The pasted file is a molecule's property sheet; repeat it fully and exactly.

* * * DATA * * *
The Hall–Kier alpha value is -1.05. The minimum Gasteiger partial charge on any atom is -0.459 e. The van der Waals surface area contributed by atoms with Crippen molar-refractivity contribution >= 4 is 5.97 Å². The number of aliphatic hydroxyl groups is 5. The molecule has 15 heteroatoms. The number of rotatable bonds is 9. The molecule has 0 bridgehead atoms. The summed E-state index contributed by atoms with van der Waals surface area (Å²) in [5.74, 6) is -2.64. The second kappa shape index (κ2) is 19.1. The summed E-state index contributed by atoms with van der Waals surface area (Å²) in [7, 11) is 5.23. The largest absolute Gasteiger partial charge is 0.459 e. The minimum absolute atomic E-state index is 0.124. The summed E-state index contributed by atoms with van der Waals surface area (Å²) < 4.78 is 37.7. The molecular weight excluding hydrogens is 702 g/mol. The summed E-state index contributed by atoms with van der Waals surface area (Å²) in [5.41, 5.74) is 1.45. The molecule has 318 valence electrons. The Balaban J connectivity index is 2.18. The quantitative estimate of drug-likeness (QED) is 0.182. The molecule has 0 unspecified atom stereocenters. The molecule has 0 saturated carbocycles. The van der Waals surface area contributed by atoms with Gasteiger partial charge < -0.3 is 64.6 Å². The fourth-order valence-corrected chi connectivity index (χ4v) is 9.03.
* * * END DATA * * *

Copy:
The Hall–Kier alpha value is -1.05. The minimum Gasteiger partial charge on any atom is -0.459 e. The van der Waals surface area contributed by atoms with Crippen molar-refractivity contribution >= 4 is 5.97 Å². The number of aliphatic hydroxyl groups is 5. The molecule has 15 heteroatoms. The number of rotatable bonds is 9. The molecule has 0 bridgehead atoms. The summed E-state index contributed by atoms with van der Waals surface area (Å²) in [5.74, 6) is -2.64. The second kappa shape index (κ2) is 19.1. The summed E-state index contributed by atoms with van der Waals surface area (Å²) in [7, 11) is 5.23. The largest absolute Gasteiger partial charge is 0.459 e. The minimum absolute atomic E-state index is 0.124. The summed E-state index contributed by atoms with van der Waals surface area (Å²) < 4.78 is 37.7. The molecular weight excluding hydrogens is 702 g/mol. The summed E-state index contributed by atoms with van der Waals surface area (Å²) in [5.41, 5.74) is 1.45. The molecule has 318 valence electrons. The Balaban J connectivity index is 2.18. The quantitative estimate of drug-likeness (QED) is 0.182. The molecule has 0 unspecified atom stereocenters. The molecule has 0 saturated carbocycles. The van der Waals surface area contributed by atoms with Gasteiger partial charge < -0.3 is 64.6 Å². The fourth-order valence-corrected chi connectivity index (χ4v) is 9.03.